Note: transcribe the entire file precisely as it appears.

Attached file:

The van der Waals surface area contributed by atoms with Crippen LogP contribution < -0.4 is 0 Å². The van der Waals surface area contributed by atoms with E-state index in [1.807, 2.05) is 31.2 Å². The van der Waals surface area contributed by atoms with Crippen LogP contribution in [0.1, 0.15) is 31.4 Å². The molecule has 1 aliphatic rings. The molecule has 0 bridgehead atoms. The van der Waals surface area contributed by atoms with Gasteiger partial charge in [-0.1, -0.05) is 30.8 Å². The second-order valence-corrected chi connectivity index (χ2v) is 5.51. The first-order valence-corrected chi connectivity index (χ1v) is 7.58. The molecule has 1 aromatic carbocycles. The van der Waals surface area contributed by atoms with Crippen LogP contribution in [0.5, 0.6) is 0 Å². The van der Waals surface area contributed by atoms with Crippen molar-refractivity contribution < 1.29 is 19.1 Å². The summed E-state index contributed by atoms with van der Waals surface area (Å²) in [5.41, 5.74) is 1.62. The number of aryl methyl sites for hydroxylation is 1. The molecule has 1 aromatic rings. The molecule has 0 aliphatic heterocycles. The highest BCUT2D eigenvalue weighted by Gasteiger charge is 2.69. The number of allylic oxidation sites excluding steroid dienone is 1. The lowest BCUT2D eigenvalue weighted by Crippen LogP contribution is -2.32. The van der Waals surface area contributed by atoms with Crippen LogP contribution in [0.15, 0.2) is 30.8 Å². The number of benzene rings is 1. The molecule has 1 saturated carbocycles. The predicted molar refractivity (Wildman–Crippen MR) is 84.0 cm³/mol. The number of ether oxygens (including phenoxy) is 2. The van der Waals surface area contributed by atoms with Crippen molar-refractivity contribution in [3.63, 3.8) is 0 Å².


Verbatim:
The van der Waals surface area contributed by atoms with Crippen LogP contribution < -0.4 is 0 Å². The van der Waals surface area contributed by atoms with E-state index in [1.807, 2.05) is 31.2 Å². The van der Waals surface area contributed by atoms with Crippen LogP contribution in [0.1, 0.15) is 31.4 Å². The molecule has 1 aliphatic rings. The molecule has 0 bridgehead atoms. The van der Waals surface area contributed by atoms with Gasteiger partial charge in [-0.1, -0.05) is 30.8 Å². The second-order valence-corrected chi connectivity index (χ2v) is 5.51. The first-order valence-corrected chi connectivity index (χ1v) is 7.58. The molecule has 1 aromatic carbocycles. The van der Waals surface area contributed by atoms with Crippen LogP contribution in [0.5, 0.6) is 0 Å². The van der Waals surface area contributed by atoms with Crippen molar-refractivity contribution < 1.29 is 19.1 Å². The summed E-state index contributed by atoms with van der Waals surface area (Å²) in [5.41, 5.74) is 1.62. The number of aryl methyl sites for hydroxylation is 1. The molecule has 1 aromatic rings. The molecule has 0 aliphatic heterocycles. The highest BCUT2D eigenvalue weighted by Gasteiger charge is 2.69. The number of allylic oxidation sites excluding steroid dienone is 1. The lowest BCUT2D eigenvalue weighted by Crippen LogP contribution is -2.32. The van der Waals surface area contributed by atoms with Crippen LogP contribution in [0.15, 0.2) is 30.8 Å². The number of benzene rings is 1. The molecule has 1 saturated carbocycles. The predicted molar refractivity (Wildman–Crippen MR) is 84.0 cm³/mol. The number of ether oxygens (including phenoxy) is 2. The van der Waals surface area contributed by atoms with Crippen molar-refractivity contribution in [3.63, 3.8) is 0 Å².